Cognitive behavioral therapy is one of the leading treatment and therapy methods for creating lasting change in addicts and alcoholics seeking recovery. Unfortunately, many wrong definitions of cognitive behavioral therapy can get in the way.
Cognitive Behavioral Therapy Is A Machine For Therapy
People don’t “go to CBT”, process their stuff, get some tools, and leave. Cognitive behavioral therapy can be pragmatic in this way. Most often, it is a journey. Clients are not always capable of identifying their problematic behaviors. It can take time utilizing traditional psychotherapy techniques to help clients come to the realization of their issues and become willing to work on them directly.
Cognitive Behavioral Therapy Only Treats Surface Issues
CBT is considered a practical therapy method because it is goal-oriented. Together, a client and a therapist identify behaviors and thought processes which prove problematic and create issues in life. Behaviors and beliefs can affect how we act in relationships, how we perform in jobs, and how we relate to ourselves. Though CBT looks at current issues, these issues are intimately linked to the past.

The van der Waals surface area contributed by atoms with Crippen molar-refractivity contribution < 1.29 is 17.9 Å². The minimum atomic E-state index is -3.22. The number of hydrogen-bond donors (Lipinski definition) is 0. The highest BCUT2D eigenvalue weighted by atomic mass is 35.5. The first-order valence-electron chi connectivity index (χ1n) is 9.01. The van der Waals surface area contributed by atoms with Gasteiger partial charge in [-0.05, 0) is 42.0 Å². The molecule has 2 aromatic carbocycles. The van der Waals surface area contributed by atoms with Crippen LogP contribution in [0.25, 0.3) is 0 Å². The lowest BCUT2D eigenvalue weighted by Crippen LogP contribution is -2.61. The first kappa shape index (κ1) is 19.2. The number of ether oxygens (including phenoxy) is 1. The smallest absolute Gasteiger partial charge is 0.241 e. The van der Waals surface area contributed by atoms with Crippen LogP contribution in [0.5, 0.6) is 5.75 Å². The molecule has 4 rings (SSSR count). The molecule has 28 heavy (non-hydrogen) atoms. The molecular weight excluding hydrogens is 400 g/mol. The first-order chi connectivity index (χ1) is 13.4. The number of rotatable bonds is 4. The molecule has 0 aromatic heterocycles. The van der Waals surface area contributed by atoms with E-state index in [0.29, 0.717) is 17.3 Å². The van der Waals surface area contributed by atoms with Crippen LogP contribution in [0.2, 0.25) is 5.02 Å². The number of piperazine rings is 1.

Cognitive Behavioral Therapy Doesn’t Heal Issues From The Past
In order to discover the beliefs which fuel behaviors and decisions, CBT has to dive into the past. We all experience moments in life which define who we are, what we believe, and how we act. CBT doesn’t heavily process the past but challenges clients to look into the past for answers about the present. We don’t often consider where our beliefs come from or why we act the way we do. Most often, these processes have been defined and refined again and again, time over time.
Cognitive Behavioral Therapy Isn’t Proven To Work
This is the most radically misinformed falsehood about cognitive behavioral therapy. CBT is referred to as an “evidence based” practice. Evidence based means the research has been done which consistently proves that a treatment method is effective in reducing symptoms and creating healthy tools for the future. For addiction and alcoholism treatment, many mood and personality disorders, even working through challenging life transitions, CBT is a helpful tool which creates long lasting change.
Everyone is capable of creating the change in their lives required for finding freedom in recovery. Design For Change invites men and women who are seeking long term treatment for long term recovery. For information on our residential programs and recovery services, call us today at (877) 267-3646.